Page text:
new DVDs

New DVDs – November 2019

The following films have been added to our collection during the month of November.
MPAA ratings follow each title in parentheses, with (NR) denoting the film is not rated.  If a language other than English follows the film title, the film will be in that language with optional English subtitles.

After the Wedding (PG-13)
American Woman (R)
Amityville, Mt. Misery Road (NR)
Anna (R)
Annabelle Comes Home (R)
The Art of Racing in the Rain (PG)
Batman Hush (PG-13)
Brian Banks (PG-13)
Crawl (R)
Crossword Mysteries: A Puzzle to Die For (TV-G)
The Dead Don’t Die (R)
Deadwood: The Movie (TV-MA)
The Farewell (PG)
47 Meters Down: Uncaged (PG-13)
Hobbs & Shaw (PG-13)
The Kitchen (R)
Luce (R)
Mark Felt: The Man Who Brought Down the White House (PG-13)
Midsommar (R)
Ophelia (PG-13)
The Peanut Butter Falcon (PG-13)
The Professor and the Madman (NR)
Red Joan (R)
Scary Stories to Tell in the Dark (PG-13)
Spider in the Web (NR)
Stuber (R)
The Tomorrow Man (PG-13)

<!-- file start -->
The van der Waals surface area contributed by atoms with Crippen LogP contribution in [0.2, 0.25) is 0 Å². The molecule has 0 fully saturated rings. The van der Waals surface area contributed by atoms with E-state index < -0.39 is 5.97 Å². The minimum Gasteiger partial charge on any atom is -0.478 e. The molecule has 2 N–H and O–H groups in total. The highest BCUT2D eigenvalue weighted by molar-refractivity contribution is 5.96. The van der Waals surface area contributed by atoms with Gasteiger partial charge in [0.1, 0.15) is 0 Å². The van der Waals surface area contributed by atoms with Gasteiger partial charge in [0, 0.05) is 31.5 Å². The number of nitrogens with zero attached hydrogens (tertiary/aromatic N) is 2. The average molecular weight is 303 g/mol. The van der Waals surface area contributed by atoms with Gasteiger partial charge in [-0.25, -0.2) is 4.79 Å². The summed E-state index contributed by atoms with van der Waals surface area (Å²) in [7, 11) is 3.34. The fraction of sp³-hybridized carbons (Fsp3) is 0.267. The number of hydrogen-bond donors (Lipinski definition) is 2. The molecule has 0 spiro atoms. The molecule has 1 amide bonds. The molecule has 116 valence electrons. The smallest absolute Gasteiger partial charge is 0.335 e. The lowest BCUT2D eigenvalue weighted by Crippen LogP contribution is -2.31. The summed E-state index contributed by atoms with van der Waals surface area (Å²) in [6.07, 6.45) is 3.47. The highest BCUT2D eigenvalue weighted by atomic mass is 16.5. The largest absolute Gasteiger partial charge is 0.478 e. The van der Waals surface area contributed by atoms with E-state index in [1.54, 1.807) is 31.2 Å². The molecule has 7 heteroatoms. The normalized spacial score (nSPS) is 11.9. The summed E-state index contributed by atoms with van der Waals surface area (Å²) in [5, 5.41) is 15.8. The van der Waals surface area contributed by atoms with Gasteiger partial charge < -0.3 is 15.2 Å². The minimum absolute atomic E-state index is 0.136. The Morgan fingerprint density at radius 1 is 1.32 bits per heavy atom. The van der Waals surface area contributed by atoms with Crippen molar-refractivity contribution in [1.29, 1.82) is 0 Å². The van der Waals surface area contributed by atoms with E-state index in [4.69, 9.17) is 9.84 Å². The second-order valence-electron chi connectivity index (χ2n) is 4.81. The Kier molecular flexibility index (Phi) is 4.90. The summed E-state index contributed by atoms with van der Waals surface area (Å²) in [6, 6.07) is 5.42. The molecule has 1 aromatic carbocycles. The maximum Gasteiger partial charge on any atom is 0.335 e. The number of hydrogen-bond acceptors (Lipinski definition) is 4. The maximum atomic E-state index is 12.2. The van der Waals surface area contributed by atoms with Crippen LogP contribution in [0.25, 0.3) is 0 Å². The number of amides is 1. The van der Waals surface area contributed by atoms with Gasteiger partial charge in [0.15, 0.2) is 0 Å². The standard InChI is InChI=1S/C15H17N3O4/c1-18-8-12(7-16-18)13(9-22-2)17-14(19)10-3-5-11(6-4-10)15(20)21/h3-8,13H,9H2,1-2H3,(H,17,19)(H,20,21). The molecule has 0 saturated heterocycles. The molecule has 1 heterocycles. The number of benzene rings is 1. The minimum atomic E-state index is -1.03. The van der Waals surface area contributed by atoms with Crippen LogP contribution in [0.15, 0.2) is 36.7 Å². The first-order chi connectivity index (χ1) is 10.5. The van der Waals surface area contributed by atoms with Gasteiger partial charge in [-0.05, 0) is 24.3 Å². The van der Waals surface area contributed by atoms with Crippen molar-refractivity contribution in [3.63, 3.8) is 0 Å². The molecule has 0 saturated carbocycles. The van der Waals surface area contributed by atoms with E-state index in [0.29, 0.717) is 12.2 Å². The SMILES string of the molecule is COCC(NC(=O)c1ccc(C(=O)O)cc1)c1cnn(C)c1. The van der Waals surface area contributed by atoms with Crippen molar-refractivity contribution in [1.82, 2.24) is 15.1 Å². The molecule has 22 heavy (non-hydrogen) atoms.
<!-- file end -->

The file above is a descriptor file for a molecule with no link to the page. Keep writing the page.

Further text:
We Have Always Lived in the Castle (NR)
Wild Rose (R)

Updated 11/29/19

Book Club

The After Party – Books and Bagels and Morning Book Break – October 2019

Books and Bagels and Morning Book Break Book Discussion Groups on
An American Marriage by Tayari Jones

Ratings:
The Books and Bagels Book Discussion Group members rated the book between a 1.5 and 5.0. The average of the ratings was 3.51.  

The Morning Book Break Book Discussion Group rated the book between a 3.0 and 5.0. The average of the ratings was 4.23.

Review:
For the past seven years during the fall, the book clubs have read selections from the Suburban Mosaic, an organization that “seeks to confront issues of racial and social justice and promote cross-cultural understanding through literature.” (http://www.suburbanmosaicbooks.org/